• Tight or weak musculature in the foot and leg
  • Incorrect Training Technique
  • Previous Injury

Extrinsic Factors

  • Training Activities
  • Recent Change to Training Program
  • Training Environment
  • Amount of Training
  • Training Equipment
  • The fit of shoes if required
  • Fatigue
  • Inadequate Warm Up and Cool Down

How is FHL Tendinopathy or Tenosynovitis Diagnosed?

Several strategies can diagnose FHL Tendinopathy and Tenosynovitis correctly. Your physiotherapist will usually ask you some questions regarding your injury and perform several physical tests. Imaging is another option that your healthcare practitioner can also use to diagnose FHL Tendinopathy and Tenosynovitis.

Physiotherapist / GP Outcome Measures

  • Pain Description
  • Pain Location
  • History of Injury
  • Activity Levels / Changes
  • Pain Provocation
  • Functional Activities
  • Specific Muscle Tests

Imaging

  • Ultrasound
  • MRI

Treatment for FHL Tendinopathy and Tenosynovitis

Exercise

Exercise is vital in managing FHL Tendinopathy and Tenosynovitis to enable the FHL tendon to adopt a new activity level without increased pain, inflammation or further tendon degeneration. As you recover, your physiotherapist will help you progress your exercise program through several phases based on your stage of recovery. This progression usually occurs by utilising a traffic light system based on the loading your FHL tendon can tolerate enabling a safe return to activity. Your physio will progress you based upon your physiotherapist’s professional assessment.

Load Management, Activity Modification and Activity Prioritisation

Optimising your FHL tendon’s recovery is crucial to participate in training and everyday activities with tendinopathy limitations. As a result, you may need to temporarily modify your training activities or decrease the number of training sessions. All training sessions and actions should not aggravate your pain during and after training 24 to 48 hours.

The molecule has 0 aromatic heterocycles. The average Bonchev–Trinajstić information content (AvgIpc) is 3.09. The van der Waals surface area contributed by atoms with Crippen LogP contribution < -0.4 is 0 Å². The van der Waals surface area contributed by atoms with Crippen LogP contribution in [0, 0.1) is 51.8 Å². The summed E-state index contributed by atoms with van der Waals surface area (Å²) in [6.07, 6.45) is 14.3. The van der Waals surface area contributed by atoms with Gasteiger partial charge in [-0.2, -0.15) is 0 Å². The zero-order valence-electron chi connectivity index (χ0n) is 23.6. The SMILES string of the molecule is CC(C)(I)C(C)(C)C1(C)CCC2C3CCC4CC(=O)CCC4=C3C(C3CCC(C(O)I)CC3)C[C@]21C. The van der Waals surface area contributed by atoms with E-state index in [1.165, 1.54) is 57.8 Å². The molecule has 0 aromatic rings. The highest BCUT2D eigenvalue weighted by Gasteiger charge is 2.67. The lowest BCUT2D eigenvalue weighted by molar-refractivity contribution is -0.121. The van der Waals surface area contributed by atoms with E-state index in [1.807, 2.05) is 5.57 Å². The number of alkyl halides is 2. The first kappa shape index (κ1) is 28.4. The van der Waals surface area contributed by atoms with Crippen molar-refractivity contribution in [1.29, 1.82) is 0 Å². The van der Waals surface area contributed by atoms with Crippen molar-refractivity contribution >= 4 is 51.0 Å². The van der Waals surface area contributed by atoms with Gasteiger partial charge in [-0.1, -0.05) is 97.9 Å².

Stretches, Massage, Foam Rollers and Trigger Balls

Massage, foam rolling, or a trigger ball can be used on your calves, back of the ankle, and under the foot to assist with recovery by lengthening tight muscles and decreasing the FHL tendon’s tension.

You can also perform stretches as long as the stretch is felt across the muscle belly of the FHL (deep leg), rather than at the FHL tendon at the back of the ankle, under the arch of the foot or at the base of the big toe.

Transverse Frictions & Ultrasound

Transverse friction or tendon massage and ultrasound can assist in healing FHL Tendinopathy and Tenosynovitis, as long as the individual tolerates the technique. This occurs through the increased circulation to the damaged area.

Adjacent Joints & Lower Limb Biomechanics

Your physiotherapist will ensure that your surrounding joints and muscles move and activate appropriately to prevent the FHL from overworking and overloading the FHL tendon. Areas where biomechanics are fundamental in FHL Tendinopathy and Tenosynovitis cases, include the ankle, foot, and toes.

Medications / Pharmacology

You can use NSAIDs, corticosteroids, and other pain and anti-inflammatory medications in conjunction with physiotherapy to help recover FHL Tendinopathy and Tenosynovitis by helping to settle pain inflammation locally. Your physiotherapist may refer you to a GP or sports doctor to discuss what medications are required in your management of FHL Tendinopathy and Tenosynovitis.

Splinting

Splinting is not always required to treat FHL Tendinopathy and Tenosynovitis and is generally only utilised in advanced cases.

Surgery

In advanced FHL Tendinopathy and Tenosynovitis, surgery can be utilised as a last resort following the failure of conservative treatment strategies to reduce the tendon’s constriction. If surgery is required, physiotherapy is usually followed to assist with rehabilitation and return to regular activity.

How is Your Treatment Rehabilitation Monitored?

Your physiotherapist will work with you to regularly assess your ability level as you progress through your rehabilitation program. This occurs through the retesting of some outcome measures to determine your progress. Your physiotherapist can even work with your support team (family, boss, coach, teachers etc.) to assist with your recovery and eventual return to your regular activities.